A growth limitation in this kind of fermentation strategy was also observed by Kellerhals et al., 1999 in the Polihydroxyalkanoate's production with Pseudomonas oleovorans, around 35 hr of culture. The fact that during constant flow, an increase in cellular concentration would not be proportional to the nutrients's supply, could cause substrate's limitation and hence a reduction in the microorganism growth rate. This can also be seen for IGTS8 in Figure 2 where at the beginning of the feeding strategy both, the growth slope and the nutrients supplywere directly related, after 100 hr of culture there was a limitation in nutrients supply.

Figure 2 shows the reaction volume sketch according to the constant feeding flow. An increase in the biocatalyst weight in the fed-batch culture stage reflects the benefits of the fermentation strategy.

Fed-batch culture at exponential flow

Considering the exponential growth of microbial cultures, the substrate's requirements can be satisfied by means of a feeding strategy where the volume is being incremented according to equation (2).

Where D is the dilution rate and Vo is the initial volume. If F is given by:

Deriving 1 in time and replacing 2 we have got:

Where µ: Growth rate.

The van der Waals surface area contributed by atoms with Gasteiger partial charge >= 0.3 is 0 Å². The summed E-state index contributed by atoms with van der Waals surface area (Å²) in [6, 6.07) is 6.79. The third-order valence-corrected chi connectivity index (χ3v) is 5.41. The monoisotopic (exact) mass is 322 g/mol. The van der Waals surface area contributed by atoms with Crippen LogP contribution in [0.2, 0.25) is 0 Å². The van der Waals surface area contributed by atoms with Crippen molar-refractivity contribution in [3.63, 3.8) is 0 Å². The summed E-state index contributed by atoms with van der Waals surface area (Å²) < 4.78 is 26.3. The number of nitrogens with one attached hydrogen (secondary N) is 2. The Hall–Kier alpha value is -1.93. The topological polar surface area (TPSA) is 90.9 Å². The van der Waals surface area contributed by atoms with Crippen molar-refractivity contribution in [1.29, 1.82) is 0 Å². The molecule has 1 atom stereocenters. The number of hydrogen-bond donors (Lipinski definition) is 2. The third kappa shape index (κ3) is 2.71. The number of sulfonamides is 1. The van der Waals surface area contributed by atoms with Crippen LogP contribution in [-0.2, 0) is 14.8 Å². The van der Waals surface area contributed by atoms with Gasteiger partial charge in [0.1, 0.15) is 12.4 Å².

In fed-batch cultures at exponential flow, the dilution rate is constant, hence it can be established a dilution rate equivalent to the culture's maximum growing rate and operate it under this condition, this is D = µ.

In this case, as in fed-batch culture at constant flow, the culture was initially performed in batch (3L) followed by a feeding phase according to the profile defined by equation 3 for a dilution rate (D) of 0.03 h-1 which was the maximum calculated in ICP4 culture media for strain IGTS-8. It seems like the dilution ratewas overestimated since no increment in the cellular concentration was observed (Figure 3 around 75 hr of culture). It was then necessary to suspend the feeding until the growth was re-established between 100 and 190 hours of cultivation. Subsecuently, the feeding profile was recalculated with a dilution rate of D 0.01 h-1 until total volume reached 12L. Under these conditions it was possible to increase the cellular concentration up to 7.5 gr/L as shown in Figure 3. Glucose consumption was higher than in fed-batch culture with constant flow where glucose might have been a limiting factor while DMSO (sulfur source) was not exhausted.